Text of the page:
Author Topic: Hand kneading times  (Read 837 times)

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Offline Roman

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Hand kneading times
« on: January 02, 2014, 09:24:52 AM »
I've been mixing to a shaggy ball then resting for 15 minutes. I can guess there is a point where not enough or too much will adversely affect the dough optimum texture. Is there a base recommendation to work from in time or amount to handle the dough? Thanks.


Offline pdog

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Re: Hand kneading times
« Reply #1 on: January 06, 2014, 06:07:45 PM »
the knead time will vary depending on how you allow the dough to ferment. 

Could you explain how much yeast you use?  Also, the time you let rise and at what temperature?  What flour are you using?

In short though I believe over kneading is very tough to do when you are completing the process totally by hand.  If you are not using a mixer I would say that you do not need to worry much about over kneading. 


Offline Pizzamaster

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Re: Hand kneading times
« Reply #2 on: January 07, 2014, 05:07:36 AM »
It all depends on how much gluten you want to develop.

Offline weemis

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Re: Hand kneading times
« Reply #3 on: January 07, 2014, 03:32:33 PM »
I've been mixing to a shaggy ball then resting for 15 minutes. I can guess there is a point where not enough or too much will adversely affect the dough optimum texture. Is there a base recommendation to work from in time or amount to handle the dough? Thanks.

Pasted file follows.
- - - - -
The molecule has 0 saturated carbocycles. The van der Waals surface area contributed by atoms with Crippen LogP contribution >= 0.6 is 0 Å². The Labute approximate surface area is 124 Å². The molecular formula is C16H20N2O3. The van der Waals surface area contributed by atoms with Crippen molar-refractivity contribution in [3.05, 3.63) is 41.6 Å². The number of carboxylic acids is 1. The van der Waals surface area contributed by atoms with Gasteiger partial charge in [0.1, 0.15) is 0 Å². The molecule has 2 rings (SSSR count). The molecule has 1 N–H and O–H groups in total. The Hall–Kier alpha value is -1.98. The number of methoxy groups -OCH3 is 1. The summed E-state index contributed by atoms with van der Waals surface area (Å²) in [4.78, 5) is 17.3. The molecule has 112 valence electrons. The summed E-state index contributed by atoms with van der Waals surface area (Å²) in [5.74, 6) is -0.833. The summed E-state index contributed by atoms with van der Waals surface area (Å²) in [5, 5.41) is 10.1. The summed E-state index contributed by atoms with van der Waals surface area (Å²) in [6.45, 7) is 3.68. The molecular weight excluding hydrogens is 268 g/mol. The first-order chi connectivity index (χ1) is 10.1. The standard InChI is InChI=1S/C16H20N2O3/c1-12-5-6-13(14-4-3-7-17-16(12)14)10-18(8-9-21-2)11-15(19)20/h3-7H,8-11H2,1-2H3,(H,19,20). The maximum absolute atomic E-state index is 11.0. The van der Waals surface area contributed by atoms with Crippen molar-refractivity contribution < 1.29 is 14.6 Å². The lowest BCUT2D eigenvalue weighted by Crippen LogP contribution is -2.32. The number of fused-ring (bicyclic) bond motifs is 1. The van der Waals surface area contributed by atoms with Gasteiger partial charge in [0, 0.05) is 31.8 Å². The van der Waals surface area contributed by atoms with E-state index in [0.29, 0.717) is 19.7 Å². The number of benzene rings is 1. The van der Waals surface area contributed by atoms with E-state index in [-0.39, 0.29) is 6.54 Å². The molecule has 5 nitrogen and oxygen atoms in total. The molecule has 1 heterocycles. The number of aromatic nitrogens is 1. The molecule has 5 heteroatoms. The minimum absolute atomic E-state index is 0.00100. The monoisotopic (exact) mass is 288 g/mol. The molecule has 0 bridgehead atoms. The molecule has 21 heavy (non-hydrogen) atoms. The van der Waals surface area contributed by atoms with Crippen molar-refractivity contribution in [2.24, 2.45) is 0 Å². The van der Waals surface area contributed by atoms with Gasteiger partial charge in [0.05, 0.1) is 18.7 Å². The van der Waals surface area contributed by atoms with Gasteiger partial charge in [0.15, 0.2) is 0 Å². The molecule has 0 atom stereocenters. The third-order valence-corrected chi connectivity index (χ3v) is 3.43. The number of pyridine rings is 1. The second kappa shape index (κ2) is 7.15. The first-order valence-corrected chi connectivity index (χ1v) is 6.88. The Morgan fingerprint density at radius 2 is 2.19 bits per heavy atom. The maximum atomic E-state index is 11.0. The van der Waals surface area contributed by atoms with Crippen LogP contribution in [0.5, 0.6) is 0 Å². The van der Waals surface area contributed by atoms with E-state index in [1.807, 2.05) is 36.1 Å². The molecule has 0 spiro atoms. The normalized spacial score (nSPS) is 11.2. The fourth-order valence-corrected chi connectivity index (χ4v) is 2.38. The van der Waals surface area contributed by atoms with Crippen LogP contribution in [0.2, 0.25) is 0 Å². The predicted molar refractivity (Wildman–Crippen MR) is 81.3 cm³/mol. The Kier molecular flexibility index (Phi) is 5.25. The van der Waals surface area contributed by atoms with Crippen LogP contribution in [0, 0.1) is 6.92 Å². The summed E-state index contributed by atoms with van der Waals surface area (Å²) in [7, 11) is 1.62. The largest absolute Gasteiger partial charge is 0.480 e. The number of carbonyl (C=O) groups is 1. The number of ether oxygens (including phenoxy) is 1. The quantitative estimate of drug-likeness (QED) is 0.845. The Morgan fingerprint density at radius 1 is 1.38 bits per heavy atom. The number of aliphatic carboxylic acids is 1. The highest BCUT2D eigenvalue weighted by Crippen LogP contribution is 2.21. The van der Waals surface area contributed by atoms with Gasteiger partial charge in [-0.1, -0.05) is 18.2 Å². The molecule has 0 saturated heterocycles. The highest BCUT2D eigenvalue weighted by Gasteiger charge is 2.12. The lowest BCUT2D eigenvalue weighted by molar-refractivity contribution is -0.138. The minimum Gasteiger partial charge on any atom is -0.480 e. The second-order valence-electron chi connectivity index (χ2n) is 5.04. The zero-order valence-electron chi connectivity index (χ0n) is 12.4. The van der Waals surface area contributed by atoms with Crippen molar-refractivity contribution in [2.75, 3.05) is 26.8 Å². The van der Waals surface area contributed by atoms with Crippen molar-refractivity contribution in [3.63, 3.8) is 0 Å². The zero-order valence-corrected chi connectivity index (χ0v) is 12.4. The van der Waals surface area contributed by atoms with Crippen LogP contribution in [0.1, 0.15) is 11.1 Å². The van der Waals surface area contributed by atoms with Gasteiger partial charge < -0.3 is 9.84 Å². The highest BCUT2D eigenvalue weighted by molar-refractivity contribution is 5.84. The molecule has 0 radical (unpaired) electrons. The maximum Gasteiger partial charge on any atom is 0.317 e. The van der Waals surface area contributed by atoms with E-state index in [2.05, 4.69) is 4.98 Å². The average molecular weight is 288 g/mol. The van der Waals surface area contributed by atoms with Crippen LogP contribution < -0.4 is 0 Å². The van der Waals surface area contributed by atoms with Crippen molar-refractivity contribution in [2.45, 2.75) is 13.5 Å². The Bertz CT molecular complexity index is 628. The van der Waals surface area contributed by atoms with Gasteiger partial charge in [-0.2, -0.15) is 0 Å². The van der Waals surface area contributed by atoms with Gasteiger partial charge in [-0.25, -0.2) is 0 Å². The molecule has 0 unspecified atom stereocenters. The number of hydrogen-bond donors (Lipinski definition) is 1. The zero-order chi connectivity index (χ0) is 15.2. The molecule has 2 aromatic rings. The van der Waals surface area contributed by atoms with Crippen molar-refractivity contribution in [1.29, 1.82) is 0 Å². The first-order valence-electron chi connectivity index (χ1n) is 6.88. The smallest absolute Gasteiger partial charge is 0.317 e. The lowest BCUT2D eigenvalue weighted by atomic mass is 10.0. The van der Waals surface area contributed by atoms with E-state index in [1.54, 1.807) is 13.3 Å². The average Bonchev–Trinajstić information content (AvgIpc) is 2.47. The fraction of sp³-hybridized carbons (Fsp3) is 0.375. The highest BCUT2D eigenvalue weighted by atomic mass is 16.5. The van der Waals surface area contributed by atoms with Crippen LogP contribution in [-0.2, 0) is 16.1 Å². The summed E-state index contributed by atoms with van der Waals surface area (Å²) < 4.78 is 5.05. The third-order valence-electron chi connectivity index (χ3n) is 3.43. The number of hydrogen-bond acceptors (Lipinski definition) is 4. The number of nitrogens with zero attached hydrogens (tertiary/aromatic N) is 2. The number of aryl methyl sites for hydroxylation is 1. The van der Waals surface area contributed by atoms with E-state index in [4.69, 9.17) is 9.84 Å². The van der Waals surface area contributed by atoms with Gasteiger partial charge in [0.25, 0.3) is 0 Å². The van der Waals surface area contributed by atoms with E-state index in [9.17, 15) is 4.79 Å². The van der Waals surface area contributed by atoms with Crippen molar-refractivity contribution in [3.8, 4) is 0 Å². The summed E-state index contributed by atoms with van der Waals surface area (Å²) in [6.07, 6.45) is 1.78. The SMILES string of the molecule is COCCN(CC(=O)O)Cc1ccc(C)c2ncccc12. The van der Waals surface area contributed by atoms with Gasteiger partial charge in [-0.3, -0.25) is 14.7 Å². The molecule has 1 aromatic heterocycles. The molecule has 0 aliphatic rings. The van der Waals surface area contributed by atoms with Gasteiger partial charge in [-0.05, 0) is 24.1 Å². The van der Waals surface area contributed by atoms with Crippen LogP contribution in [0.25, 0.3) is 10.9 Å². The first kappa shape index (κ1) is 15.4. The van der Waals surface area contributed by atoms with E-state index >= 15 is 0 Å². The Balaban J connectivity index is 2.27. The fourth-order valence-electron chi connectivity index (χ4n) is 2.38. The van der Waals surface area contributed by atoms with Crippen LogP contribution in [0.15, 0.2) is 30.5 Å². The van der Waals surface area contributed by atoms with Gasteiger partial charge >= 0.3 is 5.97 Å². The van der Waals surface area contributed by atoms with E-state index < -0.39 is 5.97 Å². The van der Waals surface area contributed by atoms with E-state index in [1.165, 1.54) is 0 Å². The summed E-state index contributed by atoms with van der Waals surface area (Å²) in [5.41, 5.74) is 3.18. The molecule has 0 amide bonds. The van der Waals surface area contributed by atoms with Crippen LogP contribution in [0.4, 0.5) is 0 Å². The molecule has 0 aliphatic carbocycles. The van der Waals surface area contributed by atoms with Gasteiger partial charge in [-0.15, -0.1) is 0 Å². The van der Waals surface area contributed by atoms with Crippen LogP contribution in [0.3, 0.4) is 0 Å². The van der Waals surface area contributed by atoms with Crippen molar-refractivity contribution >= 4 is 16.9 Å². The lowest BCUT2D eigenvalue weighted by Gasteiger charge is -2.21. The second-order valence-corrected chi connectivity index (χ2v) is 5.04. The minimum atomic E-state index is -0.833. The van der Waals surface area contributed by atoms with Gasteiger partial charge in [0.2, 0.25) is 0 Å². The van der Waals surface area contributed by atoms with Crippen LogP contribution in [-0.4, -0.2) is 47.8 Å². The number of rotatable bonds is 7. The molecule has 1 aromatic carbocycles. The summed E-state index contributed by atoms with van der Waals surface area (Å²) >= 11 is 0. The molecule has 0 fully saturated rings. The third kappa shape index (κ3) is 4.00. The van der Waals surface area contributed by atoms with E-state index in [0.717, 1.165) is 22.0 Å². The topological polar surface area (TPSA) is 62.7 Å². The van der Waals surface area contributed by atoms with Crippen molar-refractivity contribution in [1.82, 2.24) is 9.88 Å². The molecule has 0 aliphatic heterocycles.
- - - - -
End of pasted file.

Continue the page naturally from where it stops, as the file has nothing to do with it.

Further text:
I have a very scientific way of determining how long to hand mix dough.... until I don't feel like doing it anymore  ;D
Nick Gore - just a dough eyed wanderer

Offline corkd

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Re: Hand kneading times
« Reply #4 on: January 08, 2014, 08:31:11 PM »
I don't own a mixer, so everything is by hand for me. I mix like you do for the shaggy ball stage; then just enough, after the rest, to make the dough smooth. I then use a few stretch & folds- maybe 3 at most. My hand kneading is 2 minutes at most.

Offline Roman

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Re: Hand kneading times
« Reply #5 on: January 09, 2014, 06:02:01 AM »
Kneading is the first point in the process that is the "art" of making pizza. To this point, calculations in ingredient volumes and good record keeping will bring you to a base level that all making pizzas can have in common. It is at this point that good judgement and feel for the ingredients can determine outcome. I've lately been of the mindset that "less handling" is better. Yet on occasions I read that a 5 minute, hook and dough mixing is where some take it past the initial rest. Not sure that I'll ever need to do the volume to use mixers, want to add additional cleanup, or lose the hand making element to a true artisan pie. I appreciate the input as many here are familiar with this as I can only guess at.

Offline pdog

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Re: Hand kneading times
« Reply #6 on: January 10, 2014, 04:23:00 PM »
Duration of fermentation is a key as well. 

For example if you are doing a 5 day cold ferment you can bring the ingredients together, ball and place in the fridge.  Almost no kneading required.

If you plan to use in 18 hours you only need to develop enough gluten to hold CO2 as the dough rises.  Gluten will naturally develop over time so the longer the ferment the less time needed to knead. 

Gluten is strength so if you see your dough running all over the place and not holding a shape ( not for the hole fermentation, but for the first 10 minutes or so) then more kneading may be needed. 

How high of a hydration are you using, and what protein % is the flour?


 

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